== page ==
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"It is through conscience that human beings see and recognize the demands of the divine law. They are bound to follow their conscience faithfully in everything they do."
Religious Liberty, no 2.

Natural law

By Gerard J. Hughes .
Chapter 2 from
Christian Ethics, An Introduction.
Edited by Bernard Hoose,
Published by Cassell, 1998 and reproduced here
wiith the usual permissions

Gerard J. HughesWhen it is used in connection with ethics, or with Christian ethics, the phrase 'natural law' in its broadest sense refers to the view that morality derives from the nature of human beings. The controversies surrounding this view can be traced, again in broad outline, to one of two sources, trhe first concerned more with method, and the second more with content. They might be summarized roughly as follows

(1) Different views about the use of reason to discover God's designs human beings.

(2) Different accounts of what human nature is, and about how, and indeed whether, there is any way of deriving morality from such account.

In a broad sense it would be fair to say that almost all the classic Western philosophers, from Aristotle to Bentham, tried in some way show that morality had its basis in human nature. Many of them would contrast morality as derived from human nature itself with the moral customs and legislation of particular groups of human beings, and would on occasion appeal to the natural law as a basis for assessing and on occasions rejecting the legitimacy of particular customs or laws. In own day, documents like the United Nations Declaration on Human Rights propose a set of rights which belong to human beings because what human beings are, and which ought to be respected for that reason. It can be appealed to precisely to challenge the customs or legislation particular countries. The many difficulties encountered in attempting to elaborate what the natural law is have at least until comparatively recent times not deterred philosophers from holding that some such basis for morality there must be. However, the difficulties are serious enough. I shall in this chapter try to outline and assess them by elaborating on the two types of issue mentioned above.

Human nature and God's design

Human nature as an embodiment of God's design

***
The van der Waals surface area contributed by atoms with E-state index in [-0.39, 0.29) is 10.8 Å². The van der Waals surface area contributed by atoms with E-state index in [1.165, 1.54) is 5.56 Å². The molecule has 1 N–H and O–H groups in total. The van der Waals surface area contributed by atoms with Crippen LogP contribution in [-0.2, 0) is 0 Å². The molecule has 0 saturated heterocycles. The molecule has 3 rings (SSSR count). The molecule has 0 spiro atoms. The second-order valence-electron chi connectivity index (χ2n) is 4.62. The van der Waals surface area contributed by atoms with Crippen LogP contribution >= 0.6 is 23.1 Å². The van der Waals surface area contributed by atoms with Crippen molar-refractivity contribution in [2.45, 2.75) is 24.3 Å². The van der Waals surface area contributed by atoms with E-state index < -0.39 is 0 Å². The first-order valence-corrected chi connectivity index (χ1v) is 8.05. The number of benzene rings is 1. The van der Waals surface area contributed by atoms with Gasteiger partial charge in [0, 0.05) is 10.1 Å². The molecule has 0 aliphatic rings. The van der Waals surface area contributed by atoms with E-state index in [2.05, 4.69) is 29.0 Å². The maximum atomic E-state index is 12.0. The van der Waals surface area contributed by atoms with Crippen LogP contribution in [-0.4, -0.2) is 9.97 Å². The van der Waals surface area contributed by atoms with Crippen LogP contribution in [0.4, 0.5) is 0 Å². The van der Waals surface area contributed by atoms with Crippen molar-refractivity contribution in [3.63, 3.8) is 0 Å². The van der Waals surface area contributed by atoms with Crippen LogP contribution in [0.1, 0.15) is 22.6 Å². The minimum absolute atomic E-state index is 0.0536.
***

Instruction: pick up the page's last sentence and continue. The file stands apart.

A comparatively uncomplicated view of human nature which a religious believer could hold is that human nature, as we find it, reflects the wisdom and goodness of the creator God. To the extent that we can understand ourselves, to that extent we can understand God's designs in creating us as we are, just as to the extent that we can understand anything else in creation we can to that extent understand how the creator God intended things to be. In principle, then, and leaving aside for the moment any of the difficulties under (2) above, if we can show how to base morality upon human nature, we will come to understand how God intended us to live. Thomas Aquinas is typical of many Christian writers who accepted this position. His term for God's creative designs was the 'eternal law'; and under that term he included God's designs for the non-human parts of creation as well as the human. The non-human parts of creation reflect the eternal law in a deterministic way: they inevitably behave according to the natures they have. The laws of nature, discovered by scientists, describe the behaviour of things. Aquinas is willing to use the terminology of law and obedience even here, and to say that these parts of creation obey the laws of their natures; but 'obey' here is a metaphorical expression. The laws of physics do not require things to behave in a particular way, they simply describe how they by nature do behave. This is true, in part, also of human beings, since we are also part of the natural world; our bodies behave according to the laws of physics and chemistry like any other bodies in the universe. Aquinas contrasts this way of embodying God's designs with the specifically human way in which we might do so. Unlike rocks or trees, human beings can come to understand the kinds of beings they are, and are free to live in a way which corresponds to that understanding, or to refuse to do so. We are not naturally determined to exhibit God's designs in our lives. Of course, our understanding of ourselves and hence of how we should live is in all probability limited. In this respect it is no different from our understanding of physics or astronomy or any of the other natural sciences. Still, as with the other sciences, there is no limit in principle to how much we can learn; and the more we do learn, the more God's design for us will become clear. In the eyes of some theologians, however, this comparatively simple view is altogether too simple. In particular, it fails to take into account the theological doctrine of the Fall. They would argue that human nature, as we know it now, is very far indeed from expressing the way God intended us to be; it has been distorted by our own wrongdoing at every period in human history. Theologians did, and to some extent still do, differ considerably in their estimate of the extent of this moral distortion of human nature. Views range widely. Some would argue that while indeed we are weakened, both in our minds and in our constancy in seeking the good, this weakness is not such as to invalidate the view that, reflecting on ourselves even as we are, we can still see how God intends us to live. The most they would concede is that this reflection might be more difficult than it ideally should have been. At the other extreme, it has been held that we are so weakened that, left to our own devices, we are simply not capable of seeing in ourselves anything but our own distortions; there is therefore no secure way in which reflection on ourselves as we are can tell us anything about how God intends us to be.